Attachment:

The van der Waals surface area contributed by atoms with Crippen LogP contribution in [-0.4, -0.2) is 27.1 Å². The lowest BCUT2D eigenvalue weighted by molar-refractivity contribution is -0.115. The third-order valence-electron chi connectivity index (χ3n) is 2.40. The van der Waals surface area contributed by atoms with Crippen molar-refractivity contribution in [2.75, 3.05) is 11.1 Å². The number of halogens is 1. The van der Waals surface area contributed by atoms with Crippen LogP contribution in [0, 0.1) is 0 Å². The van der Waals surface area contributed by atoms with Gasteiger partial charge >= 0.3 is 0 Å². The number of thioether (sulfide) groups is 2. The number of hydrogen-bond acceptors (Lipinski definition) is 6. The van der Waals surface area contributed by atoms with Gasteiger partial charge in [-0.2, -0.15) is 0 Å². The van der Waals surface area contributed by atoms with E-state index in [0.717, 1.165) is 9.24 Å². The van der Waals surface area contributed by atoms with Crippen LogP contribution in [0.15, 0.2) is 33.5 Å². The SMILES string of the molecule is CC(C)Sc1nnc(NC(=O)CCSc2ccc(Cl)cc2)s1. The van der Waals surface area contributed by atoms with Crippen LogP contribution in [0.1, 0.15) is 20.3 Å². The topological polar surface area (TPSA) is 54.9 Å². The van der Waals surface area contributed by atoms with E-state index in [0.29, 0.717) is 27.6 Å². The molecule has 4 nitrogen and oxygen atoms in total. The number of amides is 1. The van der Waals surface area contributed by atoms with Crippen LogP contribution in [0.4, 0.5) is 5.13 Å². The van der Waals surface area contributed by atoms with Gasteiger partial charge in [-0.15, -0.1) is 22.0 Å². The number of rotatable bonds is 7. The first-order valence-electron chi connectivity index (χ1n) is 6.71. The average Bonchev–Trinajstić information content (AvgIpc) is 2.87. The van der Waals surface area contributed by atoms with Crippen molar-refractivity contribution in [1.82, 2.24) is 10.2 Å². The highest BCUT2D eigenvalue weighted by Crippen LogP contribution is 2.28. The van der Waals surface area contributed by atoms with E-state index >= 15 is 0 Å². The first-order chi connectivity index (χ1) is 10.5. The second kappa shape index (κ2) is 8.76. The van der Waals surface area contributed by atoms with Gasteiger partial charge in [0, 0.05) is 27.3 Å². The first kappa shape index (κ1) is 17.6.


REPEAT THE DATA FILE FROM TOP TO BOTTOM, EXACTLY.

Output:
The van der Waals surface area contributed by atoms with Crippen LogP contribution in [-0.4, -0.2) is 27.1 Å². The lowest BCUT2D eigenvalue weighted by molar-refractivity contribution is -0.115. The third-order valence-electron chi connectivity index (χ3n) is 2.40. The van der Waals surface area contributed by atoms with Crippen molar-refractivity contribution in [2.75, 3.05) is 11.1 Å². The number of halogens is 1. The van der Waals surface area contributed by atoms with Crippen LogP contribution in [0, 0.1) is 0 Å². The van der Waals surface area contributed by atoms with Gasteiger partial charge >= 0.3 is 0 Å². The number of thioether (sulfide) groups is 2. The number of hydrogen-bond acceptors (Lipinski definition) is 6. The van der Waals surface area contributed by atoms with Gasteiger partial charge in [-0.2, -0.15) is 0 Å². The van der Waals surface area contributed by atoms with E-state index in [0.717, 1.165) is 9.24 Å². The van der Waals surface area contributed by atoms with Crippen LogP contribution in [0.15, 0.2) is 33.5 Å². The SMILES string of the molecule is CC(C)Sc1nnc(NC(=O)CCSc2ccc(Cl)cc2)s1. The van der Waals surface area contributed by atoms with Crippen LogP contribution in [0.1, 0.15) is 20.3 Å². The topological polar surface area (TPSA) is 54.9 Å². The van der Waals surface area contributed by atoms with E-state index in [0.29, 0.717) is 27.6 Å². The molecule has 4 nitrogen and oxygen atoms in total. The number of amides is 1. The van der Waals surface area contributed by atoms with Crippen LogP contribution in [0.4, 0.5) is 5.13 Å². The van der Waals surface area contributed by atoms with Gasteiger partial charge in [-0.15, -0.1) is 22.0 Å². The number of rotatable bonds is 7. The first-order valence-electron chi connectivity index (χ1n) is 6.71. The average Bonchev–Trinajstić information content (AvgIpc) is 2.87. The van der Waals surface area contributed by atoms with Crippen molar-refractivity contribution in [1.82, 2.24) is 10.2 Å². The highest BCUT2D eigenvalue weighted by Crippen LogP contribution is 2.28. The van der Waals surface area contributed by atoms with E-state index >= 15 is 0 Å². The first-order chi connectivity index (χ1) is 10.5. The second kappa shape index (κ2) is 8.76. The van der Waals surface area contributed by atoms with Gasteiger partial charge in [0, 0.05) is 27.3 Å². The first kappa shape index (κ1) is 17.6.